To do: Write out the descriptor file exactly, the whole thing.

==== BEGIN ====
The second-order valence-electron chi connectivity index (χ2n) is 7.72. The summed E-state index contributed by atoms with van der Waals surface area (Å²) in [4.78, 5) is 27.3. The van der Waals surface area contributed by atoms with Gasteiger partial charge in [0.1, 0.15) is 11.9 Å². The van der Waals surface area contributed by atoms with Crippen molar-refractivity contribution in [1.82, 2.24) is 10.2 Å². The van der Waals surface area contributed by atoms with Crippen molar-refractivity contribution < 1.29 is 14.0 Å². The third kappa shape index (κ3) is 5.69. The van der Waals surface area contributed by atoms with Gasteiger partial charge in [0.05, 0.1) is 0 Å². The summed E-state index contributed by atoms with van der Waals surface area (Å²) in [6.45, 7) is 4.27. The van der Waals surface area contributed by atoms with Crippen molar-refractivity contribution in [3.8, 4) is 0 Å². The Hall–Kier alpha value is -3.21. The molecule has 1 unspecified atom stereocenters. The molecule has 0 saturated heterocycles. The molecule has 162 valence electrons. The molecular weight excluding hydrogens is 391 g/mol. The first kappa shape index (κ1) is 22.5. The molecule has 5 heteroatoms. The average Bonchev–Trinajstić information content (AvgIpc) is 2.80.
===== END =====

The second-order valence-electron chi connectivity index (χ2n) is 7.72. The summed E-state index contributed by atoms with van der Waals surface area (Å²) in [4.78, 5) is 27.3. The van der Waals surface area contributed by atoms with Gasteiger partial charge in [0.1, 0.15) is 11.9 Å². The van der Waals surface area contributed by atoms with Crippen molar-refractivity contribution in [1.82, 2.24) is 10.2 Å². The van der Waals surface area contributed by atoms with Crippen molar-refractivity contribution < 1.29 is 14.0 Å². The third kappa shape index (κ3) is 5.69. The van der Waals surface area contributed by atoms with Gasteiger partial charge in [0.05, 0.1) is 0 Å². The summed E-state index contributed by atoms with van der Waals surface area (Å²) in [6.45, 7) is 4.27. The van der Waals surface area contributed by atoms with Crippen molar-refractivity contribution in [3.8, 4) is 0 Å². The Hall–Kier alpha value is -3.21. The molecule has 1 unspecified atom stereocenters. The molecule has 0 saturated heterocycles. The molecule has 162 valence electrons. The molecular weight excluding hydrogens is 391 g/mol. The first kappa shape index (κ1) is 22.5. The molecule has 5 heteroatoms. The average Bonchev–Trinajstić information content (AvgIpc) is 2.80.